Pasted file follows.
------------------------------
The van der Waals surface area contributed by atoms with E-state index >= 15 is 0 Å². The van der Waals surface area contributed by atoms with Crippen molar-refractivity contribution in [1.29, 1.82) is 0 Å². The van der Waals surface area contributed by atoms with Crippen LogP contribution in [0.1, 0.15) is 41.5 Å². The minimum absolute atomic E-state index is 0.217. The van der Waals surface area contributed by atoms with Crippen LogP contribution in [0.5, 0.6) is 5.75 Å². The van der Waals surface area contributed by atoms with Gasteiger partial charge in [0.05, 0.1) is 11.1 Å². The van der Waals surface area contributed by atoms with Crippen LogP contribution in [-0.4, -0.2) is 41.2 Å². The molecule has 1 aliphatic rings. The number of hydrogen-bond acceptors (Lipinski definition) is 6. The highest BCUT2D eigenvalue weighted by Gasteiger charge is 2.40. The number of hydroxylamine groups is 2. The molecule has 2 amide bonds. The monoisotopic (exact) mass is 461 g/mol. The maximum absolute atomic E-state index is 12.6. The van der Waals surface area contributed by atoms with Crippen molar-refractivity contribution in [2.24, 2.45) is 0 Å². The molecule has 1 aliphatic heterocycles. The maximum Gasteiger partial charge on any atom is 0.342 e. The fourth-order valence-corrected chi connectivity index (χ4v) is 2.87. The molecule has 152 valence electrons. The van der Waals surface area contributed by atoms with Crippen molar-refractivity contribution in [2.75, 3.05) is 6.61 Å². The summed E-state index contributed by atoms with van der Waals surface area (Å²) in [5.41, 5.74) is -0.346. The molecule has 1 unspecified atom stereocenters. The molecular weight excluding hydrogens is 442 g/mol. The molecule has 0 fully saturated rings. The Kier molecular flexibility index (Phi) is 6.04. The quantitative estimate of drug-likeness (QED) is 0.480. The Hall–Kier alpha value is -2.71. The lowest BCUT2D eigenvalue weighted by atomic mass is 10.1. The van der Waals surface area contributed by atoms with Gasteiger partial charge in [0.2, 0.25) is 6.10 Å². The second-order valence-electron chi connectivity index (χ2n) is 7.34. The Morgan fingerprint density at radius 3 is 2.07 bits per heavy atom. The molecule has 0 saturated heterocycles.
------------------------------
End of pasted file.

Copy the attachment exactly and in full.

The van der Waals surface area contributed by atoms with E-state index >= 15 is 0 Å². The van der Waals surface area contributed by atoms with Crippen molar-refractivity contribution in [1.29, 1.82) is 0 Å². The van der Waals surface area contributed by atoms with Crippen LogP contribution in [0.1, 0.15) is 41.5 Å². The minimum absolute atomic E-state index is 0.217. The van der Waals surface area contributed by atoms with Crippen LogP contribution in [0.5, 0.6) is 5.75 Å². The van der Waals surface area contributed by atoms with Gasteiger partial charge in [0.05, 0.1) is 11.1 Å². The van der Waals surface area contributed by atoms with Crippen LogP contribution in [-0.4, -0.2) is 41.2 Å². The molecule has 1 aliphatic rings. The number of hydrogen-bond acceptors (Lipinski definition) is 6. The highest BCUT2D eigenvalue weighted by Gasteiger charge is 2.40. The number of hydroxylamine groups is 2. The molecule has 2 amide bonds. The monoisotopic (exact) mass is 461 g/mol. The maximum absolute atomic E-state index is 12.6. The van der Waals surface area contributed by atoms with Crippen molar-refractivity contribution in [2.24, 2.45) is 0 Å². The molecule has 1 aliphatic heterocycles. The maximum Gasteiger partial charge on any atom is 0.342 e. The fourth-order valence-corrected chi connectivity index (χ4v) is 2.87. The molecule has 152 valence electrons. The van der Waals surface area contributed by atoms with Crippen molar-refractivity contribution in [2.75, 3.05) is 6.61 Å². The summed E-state index contributed by atoms with van der Waals surface area (Å²) in [5.41, 5.74) is -0.346. The molecule has 1 unspecified atom stereocenters. The molecular weight excluding hydrogens is 442 g/mol. The molecule has 0 fully saturated rings. The Kier molecular flexibility index (Phi) is 6.04. The quantitative estimate of drug-likeness (QED) is 0.480. The Hall–Kier alpha value is -2.71. The lowest BCUT2D eigenvalue weighted by atomic mass is 10.1. The van der Waals surface area contributed by atoms with Gasteiger partial charge in [0.2, 0.25) is 6.10 Å². The second-order valence-electron chi connectivity index (χ2n) is 7.34. The Morgan fingerprint density at radius 3 is 2.07 bits per heavy atom. The molecule has 0 saturated heterocycles.